Inevitably entangled with the culture that sows them, gardens come to represent the shifting tides of how humankind has conceptualized the natural world. Whether ornamental or purposed for horticulture, mystically Edenic or peacefully Zen, gardens reflect as well as contrast changing beliefs on what constitutes nature. These attitudes have taken many forms, from the Sublime wilderness of the English landscape garden to the paradiscial Persian and geometrical formal French, among countless others. As we have gained more complex understandings of the ecosystems that enmesh our lithosphere and with the rise of Environmentalism during the 20th century, gardens have been re-thought as sites of conservation and rewilding, incorporating notions of soil rehabilitation and habitat protection and production.

The new garden of the Cantonal Natural History Museum acknowledges these histories, both human and non-human, and seeks to symbolically release the plants therein from the grip of anthropogenic control. Imagined both as subversive and sacral, the garden will bring together vegetal species from the Carboniferous era and onwards, creating a landscape of tree ferns, horsetails and sago cycads, as well as Cretaceous conifers, magnolias and many others, allowing these to grow unhindered in perpetuity. It speculates on a deep future where, as vines upon the ruins of a stone wall, the garden might one day subsume the museum. It invites the visitor not to a utopia but to a truly radical act of rewilding, which imagines life on this planet not as a line but as a constantly evolving dimension. The selection of species and planting layout will be developed with Locarno’s unique microclimate in mind, in order to honor the rich botanical garden culture of the region.

The garden is not accessible to human beings, it is land returned to nature, a place of re- enchantment, to acknowledge and respect the ineffability of existence.

Architectural Principle

Beyond playing with the typology of the monastery in the form of the closed garden and the expanding wall, the new building also integrates the classic geological notion of vertical strata. It imagines history as soil horizons, and figuratively as well as literally burrows down into the Earth. Each floor of the museum represents a separate thematic approach to expanses of time, from the geological - to the archeological - to the historical.

A low incline slope connects through each level, rolling up and around a narrow, long light well. This enlongated well creates a link from the sky above into a deep crevice in the ground below, allowing rainwater to percolate and sunlight to streak through. This open feature concludes on the lowest level with an inverted sculpture feature in the form of a chasm, reminiscent of geological fault lines and tectonic rifts. The light well ties together the separate histories of the museum, allowing the visitor when standing on the roof to gaze down both figuratively and literally, through the layers of deep time.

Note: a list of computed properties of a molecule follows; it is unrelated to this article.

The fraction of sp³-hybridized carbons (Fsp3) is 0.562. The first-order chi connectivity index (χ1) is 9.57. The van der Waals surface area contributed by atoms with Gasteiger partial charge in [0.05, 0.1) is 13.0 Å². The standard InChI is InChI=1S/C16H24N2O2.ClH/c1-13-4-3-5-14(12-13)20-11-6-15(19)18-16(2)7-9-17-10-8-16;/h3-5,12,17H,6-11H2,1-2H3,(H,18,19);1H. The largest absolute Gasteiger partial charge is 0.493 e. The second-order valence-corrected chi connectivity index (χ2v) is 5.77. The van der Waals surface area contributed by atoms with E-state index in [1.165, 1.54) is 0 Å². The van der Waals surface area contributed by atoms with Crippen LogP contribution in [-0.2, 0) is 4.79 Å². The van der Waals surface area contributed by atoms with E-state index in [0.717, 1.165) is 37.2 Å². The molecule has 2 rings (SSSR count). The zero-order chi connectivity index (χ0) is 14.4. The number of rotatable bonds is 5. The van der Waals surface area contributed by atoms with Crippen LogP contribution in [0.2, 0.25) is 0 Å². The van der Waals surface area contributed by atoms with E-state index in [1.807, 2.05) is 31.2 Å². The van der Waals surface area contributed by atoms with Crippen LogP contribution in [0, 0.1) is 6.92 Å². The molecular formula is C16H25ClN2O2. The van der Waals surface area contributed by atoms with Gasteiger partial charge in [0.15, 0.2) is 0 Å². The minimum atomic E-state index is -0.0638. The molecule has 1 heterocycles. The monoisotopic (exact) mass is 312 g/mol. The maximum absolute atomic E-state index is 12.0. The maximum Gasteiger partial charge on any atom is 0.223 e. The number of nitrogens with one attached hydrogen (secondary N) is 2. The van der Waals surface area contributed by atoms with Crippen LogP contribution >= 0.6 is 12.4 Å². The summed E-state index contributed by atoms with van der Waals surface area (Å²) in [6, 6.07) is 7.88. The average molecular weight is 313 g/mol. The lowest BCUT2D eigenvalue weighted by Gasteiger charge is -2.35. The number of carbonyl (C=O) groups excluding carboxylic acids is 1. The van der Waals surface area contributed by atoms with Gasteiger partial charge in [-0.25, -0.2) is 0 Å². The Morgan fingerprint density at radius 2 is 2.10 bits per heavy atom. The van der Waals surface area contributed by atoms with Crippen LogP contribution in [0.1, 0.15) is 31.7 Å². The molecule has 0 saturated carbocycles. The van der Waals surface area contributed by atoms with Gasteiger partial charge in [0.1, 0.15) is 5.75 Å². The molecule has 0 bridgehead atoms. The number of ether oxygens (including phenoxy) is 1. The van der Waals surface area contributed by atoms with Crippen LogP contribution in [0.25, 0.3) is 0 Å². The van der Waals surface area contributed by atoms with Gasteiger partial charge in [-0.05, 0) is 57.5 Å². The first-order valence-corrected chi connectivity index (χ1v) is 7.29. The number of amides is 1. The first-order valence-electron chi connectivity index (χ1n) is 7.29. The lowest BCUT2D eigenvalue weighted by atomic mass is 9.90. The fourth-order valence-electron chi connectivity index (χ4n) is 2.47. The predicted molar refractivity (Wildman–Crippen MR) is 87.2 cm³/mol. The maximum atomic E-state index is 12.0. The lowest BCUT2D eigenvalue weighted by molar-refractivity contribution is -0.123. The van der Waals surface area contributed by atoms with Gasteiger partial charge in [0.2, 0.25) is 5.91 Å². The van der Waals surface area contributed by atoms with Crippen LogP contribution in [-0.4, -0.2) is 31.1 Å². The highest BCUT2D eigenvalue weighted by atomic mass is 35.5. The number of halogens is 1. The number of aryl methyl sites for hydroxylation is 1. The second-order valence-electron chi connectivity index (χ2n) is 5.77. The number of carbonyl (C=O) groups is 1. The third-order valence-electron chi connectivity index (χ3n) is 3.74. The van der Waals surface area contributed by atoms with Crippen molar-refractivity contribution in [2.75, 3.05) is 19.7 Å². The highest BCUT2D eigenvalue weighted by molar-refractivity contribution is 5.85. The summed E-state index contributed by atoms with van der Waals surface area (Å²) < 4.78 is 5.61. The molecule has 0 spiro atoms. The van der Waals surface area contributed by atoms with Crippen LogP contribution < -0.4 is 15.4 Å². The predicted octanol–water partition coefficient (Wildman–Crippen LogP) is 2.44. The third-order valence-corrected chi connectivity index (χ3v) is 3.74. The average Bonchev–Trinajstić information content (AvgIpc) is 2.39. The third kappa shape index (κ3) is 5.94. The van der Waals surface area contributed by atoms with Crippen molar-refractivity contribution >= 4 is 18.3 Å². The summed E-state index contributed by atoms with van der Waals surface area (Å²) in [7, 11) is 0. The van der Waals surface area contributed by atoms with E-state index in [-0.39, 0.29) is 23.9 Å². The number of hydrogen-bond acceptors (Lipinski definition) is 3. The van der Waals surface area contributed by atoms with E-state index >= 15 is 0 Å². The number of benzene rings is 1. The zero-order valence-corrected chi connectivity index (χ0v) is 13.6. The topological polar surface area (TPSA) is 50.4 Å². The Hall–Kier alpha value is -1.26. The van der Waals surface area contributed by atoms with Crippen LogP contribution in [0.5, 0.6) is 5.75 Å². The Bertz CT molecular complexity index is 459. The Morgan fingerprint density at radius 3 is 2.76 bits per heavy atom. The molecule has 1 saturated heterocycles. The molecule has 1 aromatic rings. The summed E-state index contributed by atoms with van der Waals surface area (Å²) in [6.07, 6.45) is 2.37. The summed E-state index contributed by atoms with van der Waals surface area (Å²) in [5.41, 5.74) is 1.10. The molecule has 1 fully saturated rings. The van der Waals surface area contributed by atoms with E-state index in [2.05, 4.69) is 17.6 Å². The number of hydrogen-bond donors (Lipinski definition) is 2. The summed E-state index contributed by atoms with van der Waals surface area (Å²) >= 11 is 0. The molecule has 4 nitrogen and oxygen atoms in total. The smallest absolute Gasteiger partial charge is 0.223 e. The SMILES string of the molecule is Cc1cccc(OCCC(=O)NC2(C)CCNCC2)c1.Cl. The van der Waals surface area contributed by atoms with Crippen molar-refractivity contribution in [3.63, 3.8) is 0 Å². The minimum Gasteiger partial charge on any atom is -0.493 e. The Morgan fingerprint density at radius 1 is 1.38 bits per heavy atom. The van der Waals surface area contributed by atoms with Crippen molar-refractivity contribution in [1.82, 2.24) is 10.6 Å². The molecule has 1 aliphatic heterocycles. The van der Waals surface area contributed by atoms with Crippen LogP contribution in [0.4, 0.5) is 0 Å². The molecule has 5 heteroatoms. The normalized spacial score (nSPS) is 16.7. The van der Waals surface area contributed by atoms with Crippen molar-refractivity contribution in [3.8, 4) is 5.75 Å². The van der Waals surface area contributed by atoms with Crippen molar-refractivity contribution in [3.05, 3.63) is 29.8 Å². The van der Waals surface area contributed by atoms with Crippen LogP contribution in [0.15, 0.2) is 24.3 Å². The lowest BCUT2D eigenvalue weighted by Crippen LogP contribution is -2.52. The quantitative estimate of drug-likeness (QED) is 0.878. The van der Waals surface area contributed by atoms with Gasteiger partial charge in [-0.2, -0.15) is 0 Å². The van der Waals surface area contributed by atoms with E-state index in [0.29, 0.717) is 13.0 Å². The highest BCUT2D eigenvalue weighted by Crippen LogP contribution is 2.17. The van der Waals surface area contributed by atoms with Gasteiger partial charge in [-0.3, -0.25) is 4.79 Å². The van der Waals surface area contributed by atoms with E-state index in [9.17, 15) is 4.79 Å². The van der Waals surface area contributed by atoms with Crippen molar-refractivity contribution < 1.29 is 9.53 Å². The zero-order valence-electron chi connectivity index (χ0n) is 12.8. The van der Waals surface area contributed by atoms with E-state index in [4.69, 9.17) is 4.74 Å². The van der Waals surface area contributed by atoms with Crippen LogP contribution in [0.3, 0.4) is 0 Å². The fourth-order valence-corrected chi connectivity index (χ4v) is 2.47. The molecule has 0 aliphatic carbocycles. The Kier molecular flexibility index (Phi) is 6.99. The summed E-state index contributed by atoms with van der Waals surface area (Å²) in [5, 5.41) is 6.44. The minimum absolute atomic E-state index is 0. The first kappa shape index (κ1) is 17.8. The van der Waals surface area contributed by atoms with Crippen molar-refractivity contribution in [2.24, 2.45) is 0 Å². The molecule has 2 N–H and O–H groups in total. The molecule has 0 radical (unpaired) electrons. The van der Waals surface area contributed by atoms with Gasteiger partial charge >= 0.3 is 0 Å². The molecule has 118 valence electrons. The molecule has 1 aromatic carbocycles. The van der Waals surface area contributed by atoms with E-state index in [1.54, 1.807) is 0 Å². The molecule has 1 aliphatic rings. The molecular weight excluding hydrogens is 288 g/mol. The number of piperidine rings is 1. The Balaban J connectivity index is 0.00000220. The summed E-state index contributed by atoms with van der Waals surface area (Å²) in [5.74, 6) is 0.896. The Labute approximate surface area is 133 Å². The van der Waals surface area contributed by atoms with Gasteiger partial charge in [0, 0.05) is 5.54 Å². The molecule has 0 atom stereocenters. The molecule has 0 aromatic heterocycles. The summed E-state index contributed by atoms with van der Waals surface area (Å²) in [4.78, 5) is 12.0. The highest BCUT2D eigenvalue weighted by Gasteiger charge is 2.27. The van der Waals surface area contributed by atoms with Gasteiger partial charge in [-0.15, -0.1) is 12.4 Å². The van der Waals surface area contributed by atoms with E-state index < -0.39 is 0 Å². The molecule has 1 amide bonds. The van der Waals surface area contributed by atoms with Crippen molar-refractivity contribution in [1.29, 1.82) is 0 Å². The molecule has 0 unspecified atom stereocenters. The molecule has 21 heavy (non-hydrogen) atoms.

Museological Vision

The museological vision is based on this notion of a spatial and temporal descent and ascent. This would begin with the visitor descending to the lowest level, closest to the mantle of the Earth. This level most deeply explores deep time and geological history–a world of minerals in constant flux, with vast tectonic plates coming together and creating new lands, exploring the fossil remnants of local megafauna and dinosaurs, and the many paleoclimates our planet has experienced. While ascending the visitor arrives in a nearer history, the history of the Hominid, and the glacial shifts our developing species have faced. Arriving on the third level the visitor explores the emergence of agriculture and industry as a precursor to the development of the Anthropocene as a school of thought. The present day and by extension the future is accessed on the roof. The overgrown garden, as well as the cityscape, is an integral part of this viewing experience and meant to elucidate the past not as a lost place, but as a mutable and constantly evolving idea, closely entangled with the now.

Materials and Durability

The materials utilized for the construction of the building are chosen on two bases. The first is their correlation to the original stone wall, as a means of materially re-interpreting it. The second is based on principles of sustainability and repurposing, utilizing waste products of local industries as well as quarry by-products. Perimeter retaining structures will be integrated by means of traditional techniques in order to create an architecture that expresses the weight of medieval structures while minimizing environmental impact.

The outer faces of the new building are extensions of the existing wall perimeter, fabricated by mixing cementitious binders with debris produced by the demolition of disused buildings. The interior walls of the building will be clad using different materials that will characterize each level, evoking the evolution of the built space from prehistory to the present time.

Each of the three main levels of the exhibition galleries will express a specific material character. The lowest level will have a cavernous character, ideally carved into the natural substrate, using discarded stone blocks from local old quarries; the walls of the level dedicated to archaeological time will be made of compressed earth and aggregates mixed with trass lime; the level dedicated to historical time will be covered with recycled bricks. The walls of the two upper floors, representing present time, will be made with concrete mixed with plastic waste.